A couple of events that hit the news recently left me incredibly sad at the cruelty that we humans can heap upon one another.  One was the tragic death of a young toddler in Austin, Manitoba who wandered off from his home and was found in a nearby stream.  And this week, the same thing happened when Fort McMurray, Alberta went up in flames.  In the midst of the most horrific experiences of their lives, other people pointed the finger and blamed the people involved for bringing these events upon themselves.

That mother should have been supervising her child more closely.

Its karma that the environment took down a city built upon the oil industry.

I can’t imagine what it must be like to be in your darkest hour, and to see such hurtful comments being thrown around social media.  Does any mother want to do anything to cause the death of her child?  Does any person really want to endanger the survival of our planet?

Anyone who knows me well can attest to the fact that my hands are covered with scars from a never-ending series of kitchen knife mishaps.  Now, I know that knives are sharp.  I am more than aware of the consequences of not being careful while handling them.  But it still happens.  Why?  Because I believe that I can save the time of pulling out a cutting board and instead slice up an apple in my hand to calm a screaming toddler.  I think I can be safe and get things done quickly at the same time, and sometimes I make a mistake in judgement.  And I’m sure thankful when I need stitches that I’ve never had a doctor tell me that I deserve to be in pain.

People do the best that they can, and sometimes things just don’t go as planned.

But in both these recent tragedies, I don’t think this is even the issue.  It’s not that anyone made a mistake in judgement.  Bad things simply happen sometimes, no matter what you do.  Kids get away from their parents, no matter how watchful your eye.  Forest fires do not target anyone; they just burn.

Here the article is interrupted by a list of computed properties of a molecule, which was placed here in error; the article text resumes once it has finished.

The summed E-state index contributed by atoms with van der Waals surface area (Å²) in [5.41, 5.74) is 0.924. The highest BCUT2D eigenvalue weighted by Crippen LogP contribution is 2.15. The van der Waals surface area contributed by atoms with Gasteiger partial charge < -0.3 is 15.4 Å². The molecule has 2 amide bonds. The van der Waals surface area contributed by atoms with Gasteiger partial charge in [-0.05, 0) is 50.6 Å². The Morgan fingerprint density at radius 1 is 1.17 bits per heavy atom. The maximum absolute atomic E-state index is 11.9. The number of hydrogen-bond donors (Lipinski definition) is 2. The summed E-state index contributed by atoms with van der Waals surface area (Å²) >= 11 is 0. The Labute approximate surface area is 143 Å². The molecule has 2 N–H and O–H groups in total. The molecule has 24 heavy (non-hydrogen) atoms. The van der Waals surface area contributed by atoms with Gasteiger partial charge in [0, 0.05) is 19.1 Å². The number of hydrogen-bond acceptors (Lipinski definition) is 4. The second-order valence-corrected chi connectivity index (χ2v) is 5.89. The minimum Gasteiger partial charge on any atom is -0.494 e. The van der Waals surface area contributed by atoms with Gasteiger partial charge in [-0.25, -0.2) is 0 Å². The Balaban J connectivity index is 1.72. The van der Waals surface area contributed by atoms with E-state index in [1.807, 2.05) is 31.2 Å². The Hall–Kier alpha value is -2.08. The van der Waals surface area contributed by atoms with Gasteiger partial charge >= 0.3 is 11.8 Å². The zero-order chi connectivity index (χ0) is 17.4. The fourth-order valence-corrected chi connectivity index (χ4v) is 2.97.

So then why must people point fingers and blame instead of having compassion?  When I’m getting my fingers sewn up, the medical staff  are gentle with me and freeze my hand so I won’t feel anything as they make it all better.

I wonder if it has something to do with power.  We all need to feel a sense of control in our lives, and when we see these terrible things happen to others, it makes us afraid that perhaps we could be vulnerable too.  But if we can find some fault with the victims of tragedy and convince ourselves that they did something to deserve their pain, then it follows that as long as we make better choices, then we can make sure nothing like that ever happens to us.

Of course, it’s smart to be careful.  Don’t drive while drinking, be careful with electricity, ensure you have supplies in your home to manage a power outage.

But don’t for a second think that any of us our capable of controlling everything so perfectly that nothing bad can ever befall us.  Sometimes we misjudge.  And sometimes things happen to us that were beyond anyone’s control.

And when they do, wouldn’t the world be a better place if we could lift each other up when disaster strikes?

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Abe Was A Wise Man…

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I had this one teacher that drove me crazy.  He would give us the stupidest assignments.  They were always half-thought out, and never clear.  We struggled like crazy to know what the heck he wanted from us.  I was a very driven student and wanted to do well, but I never knew what I had to do to please him.  It was probably one of the most frustrating classes I ever was in.

Looking back, I think he was brilliant.

It was the first time that I ever was forced to create a project that I set the standards for myself.  I had to self-evaluate, and create something that I thought was quality work.  I wasn’t simply vomiting up what I thought the teacher wanted to hear; I was thinking for myself, and it was probably one of the classes in which I learned the most.

 It also taught me an important lesson:  Whenever you think someone is a complete idiot or a terrible person, if you really take the time to get to know them, you will usually find something that explains their behaviour in a way that changes how you feel about them.  He knew exactly what he was doing.  He knew that we were a group of dedicated students, and he wanted to give us the opportunity to be the best we could be.

Anyone else out there have a story of how someone they thought was evil turned out to have motivations that you just didn’t understand at the time?  Please share!

Do You Make Those Around You Better?

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Nothing I like better than to spend a Sunday evening watching my beloved Minnesota Vikings kick butt!  But this week, something other than just football caught my attention.

One of Teddy Bridgewater’s teammates was talking about what it’s like to play with him as the quarterback.  The line that caught me was when he explained that playing with Teddy made you want to be a better person.  He said that Teddy is always calm under pressure, and that watching the way he handles himself makes others want to do the same.